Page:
Our Week 1 share made for some amazing fried rice with bok choy, happy rich, green onions, and kale—and we gobbled Ted’s strawberries. How about you?
As we enter Week 2, registration is closed. To hear it first when sign-ups open for the 2018-19 winter share or 2019 summer share, leave your info here.
Also, we are heading into kohlrabi territory. Did you know this crunchy little friend is chock full of potassium, iron, calcium, B-complex vitamins, vitamins C and A, fiber, antioxidants, and more? If you’re not sure what to do with yours, Martha’s got you covered—from slaw to sauté to baked chips.
PPkCSA’s 2018 season begins in JUST ONE WEEK, so dust off your veggie-hauling bags, update your calendar with our NEW distribution location, sign up for your work shifts, and get ready for your weekly produce high—we’ll see you next Tuesday, June 5 from 5:30-8:15 p.m.!
Also, if you’re interested in joining our core group of organizers in exchange for a free half share, please contact email@example.com. We’re in particular need of an extra hand to close the distribution site (semi-regularly) on Tuesday nights.
Lastly, there are still a handful of shares available for this season. The online registration form is closed, but interested folks can email firstname.lastname@example.org. That’s also who to reach out to if you go to the first distro on Tuesday and realize you desperately wish you’d signed up for flowers, fruit, or eggs! (Don’t worry, it happens every year…)
Registration for the 2018 season is now open!
Click here to sign up
Here are the deets:
- NEW location: Starting this year, our weekly distribution will be at Crow Hill Cross Fit (1010 Dean Street, between Classon and Franklin).
- Dates and times: The 2018 season runs June 5 through October 30. The distribution window for your weekly share pick-up is the same: Tuesdays from 5:30-8:15 p.m.
- Payments: As always, members can opt to pay for their share(s) in one lump sum or three monthly installments (May, June, July).
- Work shifts: By purchasing a share, members commit to working one or two shifts between June and October. Full-share members work two shifts; half-share members work one shift. Shifts are 60 to 105 minutes.
- Share options: PPkCSA offers a vegetable share from Windflower Farm, plus add-on fruit, flower, and egg shares. Members can also order a la carte meats, cheeses, grains, spices and more from Lewis Waite, delivered every other week.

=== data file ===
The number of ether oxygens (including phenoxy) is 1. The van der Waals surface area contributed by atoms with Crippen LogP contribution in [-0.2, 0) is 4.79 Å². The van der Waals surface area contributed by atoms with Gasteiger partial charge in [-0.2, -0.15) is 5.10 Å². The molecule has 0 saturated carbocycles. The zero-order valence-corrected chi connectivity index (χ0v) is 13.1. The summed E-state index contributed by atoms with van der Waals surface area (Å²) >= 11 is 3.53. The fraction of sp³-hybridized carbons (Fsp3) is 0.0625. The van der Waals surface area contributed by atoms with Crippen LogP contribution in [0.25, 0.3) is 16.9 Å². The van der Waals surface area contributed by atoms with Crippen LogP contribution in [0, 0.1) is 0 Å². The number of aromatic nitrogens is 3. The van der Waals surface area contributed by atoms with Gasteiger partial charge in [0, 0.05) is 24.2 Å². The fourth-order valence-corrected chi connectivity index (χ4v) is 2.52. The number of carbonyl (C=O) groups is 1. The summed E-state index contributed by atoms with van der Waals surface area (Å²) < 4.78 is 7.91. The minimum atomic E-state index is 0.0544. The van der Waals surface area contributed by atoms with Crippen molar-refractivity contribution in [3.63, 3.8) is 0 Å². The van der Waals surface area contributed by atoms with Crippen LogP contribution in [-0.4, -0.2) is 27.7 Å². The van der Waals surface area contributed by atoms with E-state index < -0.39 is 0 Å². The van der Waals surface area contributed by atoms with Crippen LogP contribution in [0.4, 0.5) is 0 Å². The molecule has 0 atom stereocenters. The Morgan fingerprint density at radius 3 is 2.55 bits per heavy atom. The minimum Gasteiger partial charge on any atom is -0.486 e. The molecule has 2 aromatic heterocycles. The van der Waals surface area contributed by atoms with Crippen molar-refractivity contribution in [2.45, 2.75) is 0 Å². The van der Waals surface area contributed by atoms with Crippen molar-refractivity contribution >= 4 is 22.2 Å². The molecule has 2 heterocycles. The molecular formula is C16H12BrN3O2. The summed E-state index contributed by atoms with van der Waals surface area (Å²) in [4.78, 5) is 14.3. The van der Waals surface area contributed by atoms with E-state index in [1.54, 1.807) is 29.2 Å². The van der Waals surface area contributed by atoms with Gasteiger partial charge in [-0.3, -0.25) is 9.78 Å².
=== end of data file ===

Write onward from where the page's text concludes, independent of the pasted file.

Sign up for your 2018 CSA share today!
Happy Spring! We are getting ready for another amazing season of delicious produce from Windflower Farm & Co.
A couple folks have asked when sign-ups will open. The answer is: very soon! Fact is, we’re just a scosh behind because our beloved CSA site hosts, Troy and Susan at Fountain Studios, are moving to Chicago (yay them!) which means we’re working to secure a new CSA distro site (wah us).
We are already in conversation with several area bars, schools, art venues, and co-working spaces. We have some leads, but we figured we’d put it to y’all as well. Do YOU (yes, you!) have a street-accessible studio, garage, or storefront that could host CSA distort one evening a week? Or know someone who does? If so, please hit us up at email@example.com, and we can share more deets on what that would entail. (For one thing, site hosts get a FREE share!)
Also, thank you for your responses to our 2017 survey. We’re working to address your concerns—and of course we bask in your loving praise! We’ll be in touch about it all soon.
First, though, look for a message with a link to PPkCSA 2018 season registration in the next couple of weeks! And if you have a good lead on a space, please do let us know—thanks!
The Prospect Heights Patch covered our launch, check out the article!
Members can pick up their shares from Fountain Studios (604 Grand Street between Bergen Street and Saint Marks Avenue), a group of artist studios that regularly hosts gallery shows and other community events.
“We want to highlight the CSA, but also this local neighborhood spot,” Santogade told me.
Santogade said that a fundamental reason for having a CSA is “the idea of creating community.” She worries that although the concept of a CSA is becoming increasingly popular, people often forget the community building aspect of the project.
“This is not just about picking up food,” she said. “It offers a way to get to know your neighborhood and neighbors.”
Indeed! If you haven’t already, join us!